“Tom the Dancing Bug” cartoon gallery
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Tom the dancing beetle is a weekly satirical comic by cartoonist and political commentator Ruben Bolling that treats current events from a liberal perspective. The strip appears in mainstream and alternative weekly newspapers as well as on the Boing Boing website. Tom the Dancing Bug won the Association of Alternative Newsweeklies Awards in 2007, 2008 and 2009 for best cartoon. In 2011 the strip received the Sigma Delta Chi Award for editorial drawing from the Society of Professional Journalists.
Tom The Dancing Bug has no real narrative continuity. Some individual strips are stand-alone one-shot presentations. However, certain recurring features within the strip are displayed alternately on a regular basis. One of the most popular recurring segments, “Super-Fun-Pak Comix”, comes out roughly once a month and is covered in a separate entry below. Other features that are currently common are:
- God Man: The superhero with almighty powers!: In normal superhero situations, God-Man fights against bad guys like Nietzsche-lad, Dr. Moral Relativism and Blasphemy Boy. The “worldly identity” of God-Man (if he doesn’t want to arouse suspicion) is Milton Baxter. God-man occasionally solves problems by recreating the universe and organizing the atoms to prevent the problem from occurring. Speaking of readers who insult the God-Man strips in an interview, Bolling said, “God-Man is not really God. He’s a straw man with whom I make fun of some people’s very simplistic views of religion and philosophy make. ” Billy Billings is “God-Man’s Pal”, a parody of Jimmy Olsen.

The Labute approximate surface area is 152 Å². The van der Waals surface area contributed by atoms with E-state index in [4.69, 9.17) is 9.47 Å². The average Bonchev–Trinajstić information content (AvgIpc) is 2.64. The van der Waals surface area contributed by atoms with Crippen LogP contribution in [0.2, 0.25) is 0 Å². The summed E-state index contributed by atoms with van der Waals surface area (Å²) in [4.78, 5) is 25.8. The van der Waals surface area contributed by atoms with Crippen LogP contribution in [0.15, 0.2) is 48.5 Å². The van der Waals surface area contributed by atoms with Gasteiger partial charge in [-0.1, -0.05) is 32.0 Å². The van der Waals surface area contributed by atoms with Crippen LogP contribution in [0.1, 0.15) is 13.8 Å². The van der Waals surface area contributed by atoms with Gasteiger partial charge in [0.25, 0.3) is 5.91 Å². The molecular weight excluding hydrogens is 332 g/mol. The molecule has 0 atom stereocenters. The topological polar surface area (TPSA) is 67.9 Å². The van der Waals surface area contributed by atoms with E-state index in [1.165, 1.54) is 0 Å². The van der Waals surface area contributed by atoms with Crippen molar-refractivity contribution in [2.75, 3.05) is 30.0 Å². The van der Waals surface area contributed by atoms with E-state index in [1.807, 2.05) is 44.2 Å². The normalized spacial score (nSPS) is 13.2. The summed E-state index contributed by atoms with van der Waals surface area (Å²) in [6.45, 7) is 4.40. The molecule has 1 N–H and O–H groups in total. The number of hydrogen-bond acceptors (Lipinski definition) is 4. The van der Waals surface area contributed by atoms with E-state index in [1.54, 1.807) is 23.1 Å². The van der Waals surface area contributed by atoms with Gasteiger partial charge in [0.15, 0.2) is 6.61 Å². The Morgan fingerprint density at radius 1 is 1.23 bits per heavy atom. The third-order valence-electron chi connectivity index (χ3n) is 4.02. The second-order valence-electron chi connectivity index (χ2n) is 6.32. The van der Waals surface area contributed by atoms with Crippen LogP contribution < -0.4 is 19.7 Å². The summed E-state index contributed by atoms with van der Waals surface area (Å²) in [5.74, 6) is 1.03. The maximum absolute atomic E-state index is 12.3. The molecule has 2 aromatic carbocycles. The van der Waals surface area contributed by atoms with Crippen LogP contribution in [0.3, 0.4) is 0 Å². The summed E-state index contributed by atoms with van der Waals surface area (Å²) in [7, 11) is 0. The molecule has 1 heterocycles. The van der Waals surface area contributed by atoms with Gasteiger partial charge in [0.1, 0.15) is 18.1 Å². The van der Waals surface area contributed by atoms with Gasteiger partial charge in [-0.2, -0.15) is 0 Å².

- Lucky Ducky: The poor little duck who is rich in happinessis a recurring segment reportedly featured by the Wall Street Journal Comix. Lucky Ducky is an anthropomorphic duck who, despite homelessness, poverty and work in a lousy job, always manages to piss off his nemesis, the very rich Hollingsworth Hound. Hollingsworth (who usually plays a much more prominent role in this segment than the title character) considers any source of joy or happiness in Lucky’s life to be too beneficial and does his best to eliminate it, claiming that the joy or happiness comes up Cost of the very rich, like him. Lucky Ducky appeared first after that The Wall Street Journal editorially against progressive tax policies and calls poor workers “lucky ducks” because they have a lower federal income tax burden. Hollingsworth Hound has also been seen on occasion in solo adventures.
- News of the time parodies current events in a way that is somewhat reminiscent of March Of Time newsreels.
- Judge Scalia is an extremist version of the US Supreme Court, Antonin Scalia, which criticizes the views of the Supreme Court and the overall legal philosophy of Judge Scalia.
- The outer reaches of the plot change Parodies of The Twilight Zone and Outer Limits, which feature stories that use multiple plot alternations, to the point that lifting of disbelief is difficult to achieve.
- Did you know? points out “fun facts” in all sorts of things and makes fun of society obsessed with statistics and delicacies. The cult of celebrity is also a common target, with subversive trivia like that Nicole Kidman had to work as a waitress before she became famous, and not a single person asked for her autograph and claim that the universe was never nominated for an Oscar.
- Harvey Richards Esq., Child Attorney is about a lawyer who works for children using common kid tricks to get out of things or get people to do things (“My fingers crossed!” “I didn’t call any crossies!”). The point is, lawyers act a lot like young children. The character was selected for a New Line Cinema feature film co-produced by the AMUSE division of Universal Press Syndicate.
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